IETF113 Conference Report: Thursday March 24, 2022

Day four of the 113th IETF meeting, in Vienna Austria.

Privacy Pass - originating at Cloudflare in 2017 as a solution to user frustration with CAPTCHA - has been in full swing as an IETF activity since mid-2020. Privacy Pass allows a client to solve some form of validity check (a CAPTCHA, a puzzle, a user-pass authentication) to then receive some number of tokens to be used at websites accepting Privacy Pass, thus eliminating the need to do a CAPTCHA at each site. Sites hosted on large CDNs like Cloudflare benefit (Cloudflare provides the service for them) and users get a more convenient experience. Users accessing the Internet through Tor are even more positively affected since they are most prone to CAPTCHA. Privacy Pass is now in Version 3 and working to support a multi-issuer environment to provide another uplift to the user experience (tokens can be validated across issuers). Just prior to this IETF meeting, a standardized mechanism for exchanging Privacy Pass tokens was adopted by the Working Group - The Privacy Pass HTTP Authentication Scheme. Both request and response mechanisms are provided so that use of (or demand for) the token can be either server- or client-initiated. Going forward, it will be interesting to see if Privacy Pass benefits mostly the web browsing environment or finds its way into applications using HTTP as a substrate for richer styles of interaction.

It’s important to point out that Privacy Pass, in practice, requires relatively-centralized infrastructure (issuers, who grant and redeem tokens). In fact, the mathematics behind the multi-issuer capability in Version 3 requires that the number of issuers is limited to avoid users being de-anonymized too easily. A more complete discussion of centralization and Privacy Pass is available here. IETF members have, for some years now, expressed concern about increasing centralization - not only of Internet hardware (which the work of IETF can not in practice impact) but also of the protocol designs themselves. The Internet Architecture Board has, during its recent Open Meetings, taken on the weight of this discussion, providing a forum for both studies of, and individual views on, the topic. A formal statement from the group, though, has been harder to achieve. As an alternative, individual voices have been encouraged, the most recent being former IAB member Mark Nottingham who has produced Centralization and Internet Standards that tries to define the problem in ways that can eventually be addressed within the IETF.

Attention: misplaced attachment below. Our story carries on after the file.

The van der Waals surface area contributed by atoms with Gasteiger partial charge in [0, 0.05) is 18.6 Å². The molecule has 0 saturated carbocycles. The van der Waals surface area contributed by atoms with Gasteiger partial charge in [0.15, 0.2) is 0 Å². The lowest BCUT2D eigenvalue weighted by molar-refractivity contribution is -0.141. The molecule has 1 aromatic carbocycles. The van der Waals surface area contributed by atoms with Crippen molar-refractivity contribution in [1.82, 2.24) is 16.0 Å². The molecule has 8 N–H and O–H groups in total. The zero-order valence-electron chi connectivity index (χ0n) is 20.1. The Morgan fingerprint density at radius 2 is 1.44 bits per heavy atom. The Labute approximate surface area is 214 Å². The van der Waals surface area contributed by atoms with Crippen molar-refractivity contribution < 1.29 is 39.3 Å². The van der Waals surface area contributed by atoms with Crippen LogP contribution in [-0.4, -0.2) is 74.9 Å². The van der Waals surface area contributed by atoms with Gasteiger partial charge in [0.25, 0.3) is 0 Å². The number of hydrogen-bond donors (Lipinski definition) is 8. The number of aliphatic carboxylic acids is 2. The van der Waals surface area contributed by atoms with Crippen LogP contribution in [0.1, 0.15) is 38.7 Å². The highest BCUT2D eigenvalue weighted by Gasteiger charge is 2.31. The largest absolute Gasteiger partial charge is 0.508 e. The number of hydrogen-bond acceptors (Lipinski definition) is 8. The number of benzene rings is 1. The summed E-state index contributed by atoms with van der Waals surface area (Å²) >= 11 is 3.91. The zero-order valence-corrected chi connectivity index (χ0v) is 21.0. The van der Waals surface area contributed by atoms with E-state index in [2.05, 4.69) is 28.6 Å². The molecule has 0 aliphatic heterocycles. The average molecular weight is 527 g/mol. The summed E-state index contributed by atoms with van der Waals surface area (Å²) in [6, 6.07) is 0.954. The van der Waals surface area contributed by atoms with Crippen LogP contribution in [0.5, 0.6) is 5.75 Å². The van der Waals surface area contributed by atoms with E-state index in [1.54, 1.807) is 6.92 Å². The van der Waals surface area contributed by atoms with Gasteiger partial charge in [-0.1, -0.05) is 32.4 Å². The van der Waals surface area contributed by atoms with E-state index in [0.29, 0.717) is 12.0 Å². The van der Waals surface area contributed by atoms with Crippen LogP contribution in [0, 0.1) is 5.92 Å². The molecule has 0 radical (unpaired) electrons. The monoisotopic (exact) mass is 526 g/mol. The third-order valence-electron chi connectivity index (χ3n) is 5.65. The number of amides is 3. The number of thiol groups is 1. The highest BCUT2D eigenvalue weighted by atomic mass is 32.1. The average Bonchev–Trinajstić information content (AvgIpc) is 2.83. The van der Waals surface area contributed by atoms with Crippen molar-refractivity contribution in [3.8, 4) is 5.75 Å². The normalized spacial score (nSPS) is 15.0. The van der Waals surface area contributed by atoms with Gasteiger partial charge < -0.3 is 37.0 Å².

Though it seems like very early days here, I’m encouraged both that discussions are vocal and pubic, and that more human-centric voices are now present at IETF who have been working within the system to provide tools and guidelines that can inform protocol design in ways that maybe, just maybe, will pull us back from the edge.